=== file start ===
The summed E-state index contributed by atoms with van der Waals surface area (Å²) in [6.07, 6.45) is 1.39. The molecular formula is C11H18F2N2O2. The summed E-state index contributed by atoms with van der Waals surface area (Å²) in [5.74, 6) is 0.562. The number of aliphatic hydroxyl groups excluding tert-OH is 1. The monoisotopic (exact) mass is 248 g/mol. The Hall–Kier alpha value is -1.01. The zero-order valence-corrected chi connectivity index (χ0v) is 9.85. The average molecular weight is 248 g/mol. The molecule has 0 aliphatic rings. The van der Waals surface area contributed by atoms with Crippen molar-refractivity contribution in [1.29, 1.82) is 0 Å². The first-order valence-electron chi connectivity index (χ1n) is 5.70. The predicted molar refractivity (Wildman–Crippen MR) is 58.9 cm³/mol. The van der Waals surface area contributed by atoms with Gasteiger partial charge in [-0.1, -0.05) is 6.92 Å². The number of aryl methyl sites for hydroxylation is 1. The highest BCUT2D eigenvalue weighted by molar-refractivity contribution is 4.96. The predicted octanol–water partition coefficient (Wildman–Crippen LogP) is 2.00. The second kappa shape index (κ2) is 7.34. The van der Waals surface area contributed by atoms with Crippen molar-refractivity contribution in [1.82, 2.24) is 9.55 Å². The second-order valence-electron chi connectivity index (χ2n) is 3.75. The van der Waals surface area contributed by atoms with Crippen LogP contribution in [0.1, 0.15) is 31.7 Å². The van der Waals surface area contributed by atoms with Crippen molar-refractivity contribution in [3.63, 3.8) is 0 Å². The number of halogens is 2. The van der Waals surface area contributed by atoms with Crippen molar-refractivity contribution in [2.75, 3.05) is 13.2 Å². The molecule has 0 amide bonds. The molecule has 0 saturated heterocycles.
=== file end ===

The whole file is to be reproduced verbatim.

The summed E-state index contributed by atoms with van der Waals surface area (Å²) in [6.07, 6.45) is 1.39. The molecular formula is C11H18F2N2O2. The summed E-state index contributed by atoms with van der Waals surface area (Å²) in [5.74, 6) is 0.562. The number of aliphatic hydroxyl groups excluding tert-OH is 1. The monoisotopic (exact) mass is 248 g/mol. The Hall–Kier alpha value is -1.01. The zero-order valence-corrected chi connectivity index (χ0v) is 9.85. The average molecular weight is 248 g/mol. The molecule has 0 aliphatic rings. The van der Waals surface area contributed by atoms with Crippen molar-refractivity contribution in [1.29, 1.82) is 0 Å². The first-order valence-electron chi connectivity index (χ1n) is 5.70. The predicted molar refractivity (Wildman–Crippen MR) is 58.9 cm³/mol. The van der Waals surface area contributed by atoms with Gasteiger partial charge in [-0.1, -0.05) is 6.92 Å². The number of aryl methyl sites for hydroxylation is 1. The highest BCUT2D eigenvalue weighted by molar-refractivity contribution is 4.96. The predicted octanol–water partition coefficient (Wildman–Crippen LogP) is 2.00. The second kappa shape index (κ2) is 7.34. The van der Waals surface area contributed by atoms with Crippen molar-refractivity contribution in [1.82, 2.24) is 9.55 Å². The second-order valence-electron chi connectivity index (χ2n) is 3.75. The van der Waals surface area contributed by atoms with Crippen LogP contribution in [0.1, 0.15) is 31.7 Å². The van der Waals surface area contributed by atoms with Crippen molar-refractivity contribution in [3.63, 3.8) is 0 Å². The number of halogens is 2. The van der Waals surface area contributed by atoms with Crippen molar-refractivity contribution in [2.75, 3.05) is 13.2 Å². The molecule has 0 amide bonds. The molecule has 0 saturated heterocycles.